Thursday, March 8, 2012

Cities of the Plain by Cormac McCarthy

I listened to this as an audiobook, the third and last book in the Border Trilogy series and probably not my favorite. The first two, All The Pretty Horses and The Crossing, were the individual stories of John Grady Cole and Billy Parham two young men thrust into adulthood in the dying days of the wild west. Cities of the Plain catches up with them several years later as ranch hands in New Mexico where they form a friendship as close as brothers, both each other's only real family. On a trip across the border into Mexico, John Grady meets, falls in love with and tries to liberate a young Mexican prostitute. Every bit a Cormac McCarthy book, this is a love story of tragic proportions and not for the faint of heart. As much as I love his signature sparse writing, beautiful scenery, likable characters, and Brad Pitt's narration, by this third book I was exhausted. All three books would actually work very well as stand-alone stories and might even be better enjoyed with some time in between.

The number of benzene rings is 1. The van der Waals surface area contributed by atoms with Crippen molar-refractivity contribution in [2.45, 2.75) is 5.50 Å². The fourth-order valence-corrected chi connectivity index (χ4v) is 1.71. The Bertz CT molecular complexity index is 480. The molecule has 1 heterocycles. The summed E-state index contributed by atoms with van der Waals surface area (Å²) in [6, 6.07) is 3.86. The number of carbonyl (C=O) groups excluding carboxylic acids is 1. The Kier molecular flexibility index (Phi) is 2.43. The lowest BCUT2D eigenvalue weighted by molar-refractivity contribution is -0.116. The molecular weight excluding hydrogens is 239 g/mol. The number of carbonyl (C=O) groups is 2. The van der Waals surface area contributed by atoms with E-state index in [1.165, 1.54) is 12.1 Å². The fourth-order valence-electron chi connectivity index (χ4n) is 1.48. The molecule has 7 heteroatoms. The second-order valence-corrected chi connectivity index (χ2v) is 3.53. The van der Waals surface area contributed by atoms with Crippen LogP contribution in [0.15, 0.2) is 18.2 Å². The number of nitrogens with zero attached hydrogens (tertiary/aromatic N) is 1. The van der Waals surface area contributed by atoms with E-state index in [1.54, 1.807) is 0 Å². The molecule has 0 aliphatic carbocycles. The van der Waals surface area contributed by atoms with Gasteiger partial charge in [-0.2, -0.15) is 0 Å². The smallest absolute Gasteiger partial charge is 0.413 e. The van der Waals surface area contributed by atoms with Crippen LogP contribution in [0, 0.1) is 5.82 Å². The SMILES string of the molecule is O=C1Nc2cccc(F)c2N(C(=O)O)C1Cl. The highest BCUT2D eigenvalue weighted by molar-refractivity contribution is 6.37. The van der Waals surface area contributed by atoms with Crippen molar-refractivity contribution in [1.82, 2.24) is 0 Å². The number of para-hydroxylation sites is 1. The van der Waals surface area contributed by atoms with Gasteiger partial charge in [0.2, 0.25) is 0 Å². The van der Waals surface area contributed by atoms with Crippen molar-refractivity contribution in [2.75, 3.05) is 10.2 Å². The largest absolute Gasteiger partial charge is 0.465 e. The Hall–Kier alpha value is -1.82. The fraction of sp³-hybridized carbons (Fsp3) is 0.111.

In this magnificent novel, the National Book Award-winning author of All The Pretty Horses fashions a darkly beautiful elegy for the American frontier. The setting is New Mexico in 1952, where ranch hands John Grady Cole and Billy Parham become ensnared in events resonation with the violence and inevitability of classic tragedy. (shelfari)

No comments: